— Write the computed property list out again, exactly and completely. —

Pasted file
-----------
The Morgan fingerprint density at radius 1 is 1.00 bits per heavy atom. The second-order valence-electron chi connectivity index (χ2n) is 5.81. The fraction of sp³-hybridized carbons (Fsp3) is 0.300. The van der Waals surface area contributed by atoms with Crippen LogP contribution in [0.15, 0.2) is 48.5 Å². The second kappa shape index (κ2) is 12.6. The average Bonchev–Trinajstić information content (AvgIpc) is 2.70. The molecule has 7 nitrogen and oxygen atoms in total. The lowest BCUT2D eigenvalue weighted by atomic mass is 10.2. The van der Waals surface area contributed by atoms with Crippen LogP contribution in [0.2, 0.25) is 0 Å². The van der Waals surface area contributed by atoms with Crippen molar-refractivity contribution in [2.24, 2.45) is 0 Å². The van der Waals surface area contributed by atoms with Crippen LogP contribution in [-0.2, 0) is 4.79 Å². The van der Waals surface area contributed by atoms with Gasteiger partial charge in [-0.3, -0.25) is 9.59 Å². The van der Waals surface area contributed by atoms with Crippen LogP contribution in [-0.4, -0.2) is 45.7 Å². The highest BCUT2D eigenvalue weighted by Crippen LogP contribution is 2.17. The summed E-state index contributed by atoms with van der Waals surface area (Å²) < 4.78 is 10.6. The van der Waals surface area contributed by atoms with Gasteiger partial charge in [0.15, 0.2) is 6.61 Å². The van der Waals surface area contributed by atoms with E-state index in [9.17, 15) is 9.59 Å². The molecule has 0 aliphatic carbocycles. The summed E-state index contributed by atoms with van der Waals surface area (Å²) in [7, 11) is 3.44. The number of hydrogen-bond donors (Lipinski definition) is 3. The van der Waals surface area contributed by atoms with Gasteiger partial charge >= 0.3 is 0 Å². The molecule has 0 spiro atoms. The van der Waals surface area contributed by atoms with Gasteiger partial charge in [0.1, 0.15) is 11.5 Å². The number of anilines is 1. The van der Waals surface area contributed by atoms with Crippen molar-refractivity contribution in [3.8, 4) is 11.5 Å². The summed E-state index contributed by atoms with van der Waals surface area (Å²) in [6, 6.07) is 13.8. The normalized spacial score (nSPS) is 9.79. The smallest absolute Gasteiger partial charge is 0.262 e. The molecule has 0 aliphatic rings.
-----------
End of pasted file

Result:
The Morgan fingerprint density at radius 1 is 1.00 bits per heavy atom. The second-order valence-electron chi connectivity index (χ2n) is 5.81. The fraction of sp³-hybridized carbons (Fsp3) is 0.300. The van der Waals surface area contributed by atoms with Crippen LogP contribution in [0.15, 0.2) is 48.5 Å². The second kappa shape index (κ2) is 12.6. The average Bonchev–Trinajstić information content (AvgIpc) is 2.70. The molecule has 7 nitrogen and oxygen atoms in total. The lowest BCUT2D eigenvalue weighted by atomic mass is 10.2. The van der Waals surface area contributed by atoms with Crippen LogP contribution in [0.2, 0.25) is 0 Å². The van der Waals surface area contributed by atoms with Crippen molar-refractivity contribution in [2.24, 2.45) is 0 Å². The van der Waals surface area contributed by atoms with Crippen LogP contribution in [-0.2, 0) is 4.79 Å². The van der Waals surface area contributed by atoms with Gasteiger partial charge in [-0.3, -0.25) is 9.59 Å². The van der Waals surface area contributed by atoms with Crippen LogP contribution in [-0.4, -0.2) is 45.7 Å². The highest BCUT2D eigenvalue weighted by Crippen LogP contribution is 2.17. The summed E-state index contributed by atoms with van der Waals surface area (Å²) < 4.78 is 10.6. The van der Waals surface area contributed by atoms with Gasteiger partial charge in [0.15, 0.2) is 6.61 Å². The van der Waals surface area contributed by atoms with E-state index in [9.17, 15) is 9.59 Å². The molecule has 0 aliphatic carbocycles. The summed E-state index contributed by atoms with van der Waals surface area (Å²) in [7, 11) is 3.44. The number of hydrogen-bond donors (Lipinski definition) is 3. The van der Waals surface area contributed by atoms with Gasteiger partial charge >= 0.3 is 0 Å². The molecule has 0 spiro atoms. The van der Waals surface area contributed by atoms with Gasteiger partial charge in [0.1, 0.15) is 11.5 Å². The number of anilines is 1. The van der Waals surface area contributed by atoms with Crippen molar-refractivity contribution in [3.8, 4) is 11.5 Å². The summed E-state index contributed by atoms with van der Waals surface area (Å²) in [6, 6.07) is 13.8. The normalized spacial score (nSPS) is 9.79. The smallest absolute Gasteiger partial charge is 0.262 e. The molecule has 0 aliphatic rings.